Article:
Surf: In-Season Maintenance - The Fisherman

Surf: In-Season Maintenance

Some simple in-season maintenance can help you avoid lost lures, fish and time.

The old saw about the devil being in the details is true about most things, including surf fishing. Everyone has their unique way of doing things, but ignoring tackle details is neither unique nor a good idea. Time and again, a look into an angler’s surf bag reveals rusted and bent hooks, and discolored bucktails. Immediately I think, if this angler’s lures are this bad, I wonder about the knots, the condition of the reel and the line on it, and are there any micro fractures in the guides?

I discovered a long time ago that procrastination about tackle maintenance leads to lost lures, lost fish, lost time, and frustration. This, in spite of the fact maintenance only takes seconds if done each trip. However, once the tackle’s condition is so poor that it demands attention, the work can consume hours. I constantly advise my mentees and friends to spend a few seconds on simple maintenance that saves time, prevents tackle failure, and avoids disappointment.

Clean and lube your reel
Clean and lube your reel, replace rusted hooks and frayed line, sharpen hooks regularly, and your angling experiences will be greatly improved.

I understand that few of us are mechanics and many of us are reluctant to strip tackle down. However, there are some easy things an angler can do to avoid breakdowns. Let’s start with the rod. Every few trips I check my rod for cracks, twisted guide feet, and micro fractures in the guides. I run a Q-Tip around the inside of the guide ring, and in and out, too. If cotton fibers become lifted, then it is likely there is a crack. Also, I’m careful not to bang my rod into things when storing, carrying, or using the rod.

Next comes the reel. I use Van Staal reels and I have never wanted to open it – that’s what technicians are for. However, if I’m using the reel every day or almost every day and under tough conditions such as pounding waves, I clean and lube the roller. It’s easy. Use a blunt nosed plier to remove the side nut. The roller can be pulled out from its cup mount. Now, use either a fine tweezer or a small hook, get under the two O-rings, and lift them carefully. Place parts on a paper towel so they won’t be lost. Now, add thin oil to the roller to lift dirt, salt, and grime. Next tap the oil out, and wipe the roller. I replace the oil with quality waterproof grease. I turn the roller a dozen times to distribute the grease while keeping a firm grip on the flat-sided roller spindle. Replace the O-rings in the same order they came out. Clean off the cup mount, slide the roller back in place (flat side to flat side), and replace the nut. This maintenance is crucial because if grime and salt build up and the roller doesn’t turn, braided line will cut into the metal roller leading to line cuts, lost fish, and lost lures. It also makes fish harder to fight. Next, place a drop or two of oil on those parts of the handle that spin. Finally, remove the drag nut, and clean the surfaces under the nut until all dirt and grit is removed, and replace the nut. If your reel doesn’t have a sealed drag and you’re brave, remove the “C” clip and washers, being very careful to keep the washers in order by turning them upside down on a paper towel. Clean the washers with a soft rag, lubricate if the manufacturer suggests it, and then replace the washers in reverse to rebuild the drag.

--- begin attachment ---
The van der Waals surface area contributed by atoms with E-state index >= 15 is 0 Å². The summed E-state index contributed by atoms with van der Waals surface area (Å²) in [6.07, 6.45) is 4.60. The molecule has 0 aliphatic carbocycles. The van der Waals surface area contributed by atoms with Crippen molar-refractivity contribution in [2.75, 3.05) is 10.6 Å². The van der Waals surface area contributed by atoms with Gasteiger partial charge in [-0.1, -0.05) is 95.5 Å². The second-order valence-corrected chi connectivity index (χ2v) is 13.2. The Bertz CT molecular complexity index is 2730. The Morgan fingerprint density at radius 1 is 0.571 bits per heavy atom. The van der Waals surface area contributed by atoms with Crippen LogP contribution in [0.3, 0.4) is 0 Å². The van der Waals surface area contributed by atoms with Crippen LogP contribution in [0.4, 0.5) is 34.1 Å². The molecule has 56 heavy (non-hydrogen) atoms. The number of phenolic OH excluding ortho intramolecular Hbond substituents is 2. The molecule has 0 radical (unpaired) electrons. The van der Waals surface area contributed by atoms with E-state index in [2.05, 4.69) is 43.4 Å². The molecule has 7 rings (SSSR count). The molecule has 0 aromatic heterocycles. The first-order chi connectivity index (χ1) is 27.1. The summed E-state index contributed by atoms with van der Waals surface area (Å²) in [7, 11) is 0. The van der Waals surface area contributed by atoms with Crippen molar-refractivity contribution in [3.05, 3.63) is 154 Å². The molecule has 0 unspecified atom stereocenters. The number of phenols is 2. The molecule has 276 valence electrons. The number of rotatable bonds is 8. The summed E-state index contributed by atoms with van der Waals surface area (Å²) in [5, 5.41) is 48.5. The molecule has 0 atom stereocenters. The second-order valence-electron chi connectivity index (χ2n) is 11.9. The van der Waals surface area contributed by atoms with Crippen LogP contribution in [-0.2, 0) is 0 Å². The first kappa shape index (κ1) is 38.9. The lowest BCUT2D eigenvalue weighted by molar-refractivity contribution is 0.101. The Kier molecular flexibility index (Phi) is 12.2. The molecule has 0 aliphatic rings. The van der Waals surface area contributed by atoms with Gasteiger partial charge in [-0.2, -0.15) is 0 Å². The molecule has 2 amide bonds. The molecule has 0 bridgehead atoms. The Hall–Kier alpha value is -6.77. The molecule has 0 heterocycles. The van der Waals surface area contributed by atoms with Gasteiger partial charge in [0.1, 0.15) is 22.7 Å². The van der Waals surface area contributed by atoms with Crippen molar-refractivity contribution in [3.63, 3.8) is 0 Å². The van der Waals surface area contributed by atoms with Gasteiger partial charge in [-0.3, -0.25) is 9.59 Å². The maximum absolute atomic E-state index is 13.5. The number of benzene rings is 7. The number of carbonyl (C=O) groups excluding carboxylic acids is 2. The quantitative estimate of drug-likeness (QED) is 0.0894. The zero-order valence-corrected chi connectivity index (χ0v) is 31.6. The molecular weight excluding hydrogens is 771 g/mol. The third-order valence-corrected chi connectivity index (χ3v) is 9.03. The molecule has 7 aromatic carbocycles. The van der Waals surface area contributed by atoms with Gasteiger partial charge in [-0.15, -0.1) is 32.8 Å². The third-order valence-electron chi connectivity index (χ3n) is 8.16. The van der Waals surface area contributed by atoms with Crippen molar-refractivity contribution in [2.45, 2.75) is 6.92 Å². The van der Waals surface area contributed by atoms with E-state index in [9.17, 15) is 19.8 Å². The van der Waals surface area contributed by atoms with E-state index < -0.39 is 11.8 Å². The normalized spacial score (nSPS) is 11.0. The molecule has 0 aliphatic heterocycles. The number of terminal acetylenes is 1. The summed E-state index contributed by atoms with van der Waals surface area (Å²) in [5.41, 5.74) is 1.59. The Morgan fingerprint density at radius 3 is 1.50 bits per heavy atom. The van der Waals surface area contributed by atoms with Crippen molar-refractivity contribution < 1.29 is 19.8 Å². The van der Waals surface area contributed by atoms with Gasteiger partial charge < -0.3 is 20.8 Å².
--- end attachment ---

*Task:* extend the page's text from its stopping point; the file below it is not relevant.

Many surf rats are diligent about replacing hooks in winter, but neglect doing so in-season. In addition, hooks are not sharpened regularly, either. Dull hooks do not penetrate cartilage and tough tissue very well, so sharpen those hooks! Now, let’s get real. Hooks are cheap, especially if you buy them in bulk. I have boxes of 25 and 50 in my basement so that I never run short. At the first sign of rust or bending, I replace them. I prefer swing hook bucktails because I can change the hooks regularly. As a result, my bucktails are never discolored by rust, the hooks are strong, and the points sharp.

Line is also taken for granted. Although modern braided lines last a long time compared to stretchy mono, they can still be frayed by bottom debris, fish gill covers, suspended sand, hooks, etc. Check your line regularly and cut back from the front frayed section. Finally, practice your knot tying and tie good ones. The improved clinch knot is easy to tie, is a 95% strong knot when tied properly, and lasts for several trips when tied with braid.

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